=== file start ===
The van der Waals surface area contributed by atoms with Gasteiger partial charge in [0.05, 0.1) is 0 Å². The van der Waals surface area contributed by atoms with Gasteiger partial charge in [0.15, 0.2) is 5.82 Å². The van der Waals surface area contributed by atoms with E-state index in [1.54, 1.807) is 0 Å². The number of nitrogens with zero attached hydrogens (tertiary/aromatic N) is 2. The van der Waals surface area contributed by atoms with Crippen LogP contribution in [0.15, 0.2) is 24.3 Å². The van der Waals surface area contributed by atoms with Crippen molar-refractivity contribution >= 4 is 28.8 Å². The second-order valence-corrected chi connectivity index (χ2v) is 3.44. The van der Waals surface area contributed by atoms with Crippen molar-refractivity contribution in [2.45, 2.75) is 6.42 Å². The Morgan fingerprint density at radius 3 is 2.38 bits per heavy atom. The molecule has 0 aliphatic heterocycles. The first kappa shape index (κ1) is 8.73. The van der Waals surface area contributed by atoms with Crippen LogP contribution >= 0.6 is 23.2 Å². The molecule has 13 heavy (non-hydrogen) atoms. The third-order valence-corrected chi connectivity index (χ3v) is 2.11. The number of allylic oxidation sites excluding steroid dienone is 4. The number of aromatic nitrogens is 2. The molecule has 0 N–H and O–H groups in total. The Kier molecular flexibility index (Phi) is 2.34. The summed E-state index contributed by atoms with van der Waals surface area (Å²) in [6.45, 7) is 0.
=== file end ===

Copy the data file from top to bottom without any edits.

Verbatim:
The van der Waals surface area contributed by atoms with Gasteiger partial charge in [0.05, 0.1) is 0 Å². The van der Waals surface area contributed by atoms with Gasteiger partial charge in [0.15, 0.2) is 5.82 Å². The van der Waals surface area contributed by atoms with E-state index in [1.54, 1.807) is 0 Å². The number of nitrogens with zero attached hydrogens (tertiary/aromatic N) is 2. The van der Waals surface area contributed by atoms with Crippen LogP contribution in [0.15, 0.2) is 24.3 Å². The van der Waals surface area contributed by atoms with Crippen molar-refractivity contribution >= 4 is 28.8 Å². The second-order valence-corrected chi connectivity index (χ2v) is 3.44. The van der Waals surface area contributed by atoms with Crippen molar-refractivity contribution in [2.45, 2.75) is 6.42 Å². The Morgan fingerprint density at radius 3 is 2.38 bits per heavy atom. The molecule has 0 aliphatic heterocycles. The first kappa shape index (κ1) is 8.73. The van der Waals surface area contributed by atoms with Crippen LogP contribution >= 0.6 is 23.2 Å². The molecule has 13 heavy (non-hydrogen) atoms. The third-order valence-corrected chi connectivity index (χ3v) is 2.11. The number of allylic oxidation sites excluding steroid dienone is 4. The number of aromatic nitrogens is 2. The molecule has 0 N–H and O–H groups in total. The Kier molecular flexibility index (Phi) is 2.34. The summed E-state index contributed by atoms with van der Waals surface area (Å²) in [6.45, 7) is 0.